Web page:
Dr Iain David Hay
The overarching theme of my research is understanding the bacterial cell surface and cellular envelope - the interface through which bacteria interact with the world. More than a third of bacterial proteins reside within the envelope or must traverse it via secretion. The secretion of large, folded macromolecules across the bacterial envelope poses a complex and fundamental problem – how to selectively assemble and/or secrete these large proteins while maintaining the integrity of the cell.
I employ an array of structural, genetic, biochemical, and imaging techniques to understand how bacteria assemble a functional cell envelope. I have expertise in the in vitro and in vivo characterisation of bacterial membrane protein complexes, using various techniques; including classic molecular biology, cryo-electron microscopy, in vivo crosslinking, super-resolution microscopy, and genetic screens
If you are interested in the molecular and/or structural biology of bacterial pathogens, please feel free to contact me about potential postgraduate study opportunities.
Opportunities for students interested at looking into bacterial – phage interactions are also available.
Previous supervised students
- Mr Eric Mandela - Ongoing co-supervision at Monash University
- Dr. Von Torres (Now at The University of Queensland) - Investigating members of the Omp85 protein superfamily in Klebsiella pneumoniae. Co-supervision
- Dr. Dilshan Gunasinghe (now at UNSW) - A Single Molecule Localization and In situ Crosslinking Study of the Beta-barrel Assembly Machinery in Escherichia coli. Co-supervision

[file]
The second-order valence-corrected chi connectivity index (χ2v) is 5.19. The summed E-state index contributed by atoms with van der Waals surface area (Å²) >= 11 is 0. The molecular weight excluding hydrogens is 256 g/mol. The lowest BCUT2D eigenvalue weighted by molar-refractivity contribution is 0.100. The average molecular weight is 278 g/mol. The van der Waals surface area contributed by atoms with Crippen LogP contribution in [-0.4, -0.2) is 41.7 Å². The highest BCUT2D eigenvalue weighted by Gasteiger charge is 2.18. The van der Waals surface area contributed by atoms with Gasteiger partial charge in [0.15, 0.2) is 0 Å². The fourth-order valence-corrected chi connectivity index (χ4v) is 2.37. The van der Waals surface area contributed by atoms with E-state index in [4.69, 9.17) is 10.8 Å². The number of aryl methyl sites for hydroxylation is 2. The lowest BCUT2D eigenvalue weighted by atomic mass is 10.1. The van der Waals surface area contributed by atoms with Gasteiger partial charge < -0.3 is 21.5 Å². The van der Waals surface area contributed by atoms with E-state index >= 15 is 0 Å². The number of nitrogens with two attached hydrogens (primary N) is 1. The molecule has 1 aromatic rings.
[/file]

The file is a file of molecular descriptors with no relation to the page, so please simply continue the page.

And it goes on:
Selected publications and creative works (Research Outputs)
- Hay, I. D., & Lithgow, T. (2019). Filamentous phages: masters of a microbial sharing economy. EMBO reports, 20 (6).10.15252/embr.201847427
- Torres, V. V. L., Heinz, E., Stubenrauch, C. J., Wilksch, J. J., Cao, H., Yang, J., ... Webb, C. T. (2018). An investigation into the Omp85 protein BamK in hypervirulent Klebsiella pneumoniae, and its role in outer membrane biogenesis. Molecular microbiology, 109 (5), 584-599. 10.1111/mmi.13990
- Grinter, R., Hay, I. D., Song, J., Wang, J., Teng, D., Dhanesakaran, V., ... Beckham, S. A. (2018). FusC, a member of the M16 protease family acquired by bacteria for iron piracy against plants. PLoS biology, 16 (8)10.1371/journal.pbio.2006026
- Gunasinghe, S. D., Shiota, T., Stubenrauch, C. J., Schulze, K. E., Webb, C. T., Fulcher, A. J., ... Whelan, D. R. (2018). The WD40 Protein BamB Mediates Coupling of BAM Complexes into Assembly Precincts in the Bacterial Outer Membrane. Cell Reports, 23 (9), 2782-2794. 10.1016/j.celrep.2018.04.093
- Deo, P., Chow, S. H., Hay, I. D., Kleifeld, O., Costin, A., Elgass, K. D., ... Dougan, G. (2018). Outer membrane vesicles from Neisseria gonorrhoeae target PorB to mitochondria and induce apoptosis. PLoS pathogens, 14 (3)10.1371/journal.ppat.1006945
- Hay, I. D., Belousoff, M. J., Dunstan, R. A., Bamert, R. S., & Lithgow, T. (2018). Structure and Membrane Topography of the Vibrio-Type Secretin Complex from the Type 2 Secretion System of Enteropathogenic Escherichia coli. Journal of bacteriology, 200 (5).10.1128/jb.00521-17
- Hay, I. D., Belousoff, M. J., & Lithgow, T. (2017). Structural Basis of Type 2 Secretion System Engagement between the Inner and Outer Bacterial Membranes. mBio, 8 (5).10.1128/mbio.01344-17
- Hay, I. D., Hooks, D. O., & Rehm, B. H. A. (2017). Use of Bacterial Polyhydroxyalkanoates in Protein Display Technologies. In T. J. McGenity, K. N. Timmis, B. Nogales (Eds.) Hydrocarbon and Lipid Microbiology Protocols Bioproducts, Biofuels, Biocatalysts and Facilitating Tools (pp. 71-86). Springer. 10.1007/8623_2014_34